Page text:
This weekend in Cooperstown means an awful lot to me. I never thought much about the Ford C. Frick Award during my broadcasting career. This experience has just developed. I knew about the award when it started in 1978, and in the late 1980s, I was told I was being considered, but I never thought about it. I had the feeling that maybe someday I would be really seriously considered. Now that it has happened, I am really happy about this. Winning the award is an awesome thing for me.
I'm sharing this weekend with my wife Joan, all three of my children, a couple of grandchildren and so many friends -- from as far away as Colorado and Florida. My 4-year-old grandson is most excited about the trip. I've been up to Cooperstown twice, and both times, I was completely enthralled by the experience. It's been 20 years since I've been (the Astros played the Red Sox in the 1985 Hall of Fame Game), so I'm looking forward to soaking it all in.
The thing that really hit me about visiting Cooperstown before was the sheer beauty of it all. I think it's the only place for a baseball fan to go to really get into the game. Everyone should see it.
Since winning the award, I've heard from so many people, including past Frick Award winners Lon Simmons and Jerry Coleman, among others. After I retired in 1996, I didn't make many public appearances intentionally, very much the way I wanted it to be. But over the last year, it's been great to see the response of fans and the loyalty that fans have toward teams and individuals in this game.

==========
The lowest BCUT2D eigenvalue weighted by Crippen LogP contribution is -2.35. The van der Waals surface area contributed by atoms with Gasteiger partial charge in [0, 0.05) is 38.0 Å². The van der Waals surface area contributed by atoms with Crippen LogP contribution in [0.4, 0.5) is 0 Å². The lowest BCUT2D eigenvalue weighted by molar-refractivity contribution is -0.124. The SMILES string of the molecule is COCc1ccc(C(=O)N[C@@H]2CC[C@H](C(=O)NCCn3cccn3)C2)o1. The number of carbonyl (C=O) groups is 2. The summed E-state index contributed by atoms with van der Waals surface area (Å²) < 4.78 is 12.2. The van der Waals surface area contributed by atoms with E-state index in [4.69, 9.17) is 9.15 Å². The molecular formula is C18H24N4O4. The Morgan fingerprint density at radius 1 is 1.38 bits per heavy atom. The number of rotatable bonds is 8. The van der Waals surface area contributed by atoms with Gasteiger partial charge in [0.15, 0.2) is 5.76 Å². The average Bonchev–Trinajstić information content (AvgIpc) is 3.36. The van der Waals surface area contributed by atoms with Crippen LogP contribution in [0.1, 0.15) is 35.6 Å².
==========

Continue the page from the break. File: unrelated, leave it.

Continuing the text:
Of all the Hall of Famers I look forward to seeing this weekend, I can't wait to see Bob Feller. Bob and I worked together my first year at Mutual Radio. Bob had just come out of retirement and was my color man on the radio. It was overly exciting to work with Bob for a number of reasons, but also that we were both from Iowa. He was living in Cleveland, and I was in Chicago. On travel days, he would pilot his Beechcraft one-engine Bonanza into Chicago and we'd fly together to go do the game. He was somewhat of a cowboy. We had some experiences in that one-engine plane. It's been a long time since we've been together, and I really look forward to seeing him.
Gene Elston was the voice of the Houston Astros for 25 years from 1962-86. He will be presented with the 2006 Ford C. Frick Award during Sunday's Hall of Fame induction ceremony. This story was not subject to the approval of Major League Baseball or its clubs.